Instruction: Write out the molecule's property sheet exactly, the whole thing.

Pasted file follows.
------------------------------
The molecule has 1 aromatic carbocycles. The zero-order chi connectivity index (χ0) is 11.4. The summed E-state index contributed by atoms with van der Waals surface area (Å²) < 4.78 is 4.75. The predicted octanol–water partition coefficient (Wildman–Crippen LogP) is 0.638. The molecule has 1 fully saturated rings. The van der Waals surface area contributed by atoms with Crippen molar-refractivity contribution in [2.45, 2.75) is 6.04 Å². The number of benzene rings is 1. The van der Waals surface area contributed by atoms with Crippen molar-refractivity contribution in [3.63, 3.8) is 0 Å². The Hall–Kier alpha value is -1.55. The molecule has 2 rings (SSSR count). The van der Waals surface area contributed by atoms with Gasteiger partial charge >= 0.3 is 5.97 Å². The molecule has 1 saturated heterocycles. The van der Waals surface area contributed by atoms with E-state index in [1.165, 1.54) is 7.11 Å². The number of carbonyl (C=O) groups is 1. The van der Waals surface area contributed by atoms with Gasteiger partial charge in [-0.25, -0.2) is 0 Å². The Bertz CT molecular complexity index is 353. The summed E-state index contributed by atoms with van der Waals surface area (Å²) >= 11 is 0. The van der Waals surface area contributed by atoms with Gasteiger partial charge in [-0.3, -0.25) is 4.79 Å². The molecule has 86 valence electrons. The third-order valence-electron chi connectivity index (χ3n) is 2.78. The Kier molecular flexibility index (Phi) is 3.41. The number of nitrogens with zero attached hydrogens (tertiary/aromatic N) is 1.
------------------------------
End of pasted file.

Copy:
The molecule has 1 aromatic carbocycles. The zero-order chi connectivity index (χ0) is 11.4. The summed E-state index contributed by atoms with van der Waals surface area (Å²) < 4.78 is 4.75. The predicted octanol–water partition coefficient (Wildman–Crippen LogP) is 0.638. The molecule has 1 fully saturated rings. The van der Waals surface area contributed by atoms with Crippen molar-refractivity contribution in [2.45, 2.75) is 6.04 Å². The number of benzene rings is 1. The van der Waals surface area contributed by atoms with Crippen molar-refractivity contribution in [3.63, 3.8) is 0 Å². The Hall–Kier alpha value is -1.55. The molecule has 2 rings (SSSR count). The van der Waals surface area contributed by atoms with Gasteiger partial charge >= 0.3 is 5.97 Å². The molecule has 1 saturated heterocycles. The van der Waals surface area contributed by atoms with E-state index in [1.165, 1.54) is 7.11 Å². The number of carbonyl (C=O) groups is 1. The van der Waals surface area contributed by atoms with Gasteiger partial charge in [-0.25, -0.2) is 0 Å². The Bertz CT molecular complexity index is 353. The summed E-state index contributed by atoms with van der Waals surface area (Å²) >= 11 is 0. The van der Waals surface area contributed by atoms with Gasteiger partial charge in [-0.3, -0.25) is 4.79 Å². The molecule has 86 valence electrons. The third-order valence-electron chi connectivity index (χ3n) is 2.78. The Kier molecular flexibility index (Phi) is 3.41. The number of nitrogens with zero attached hydrogens (tertiary/aromatic N) is 1.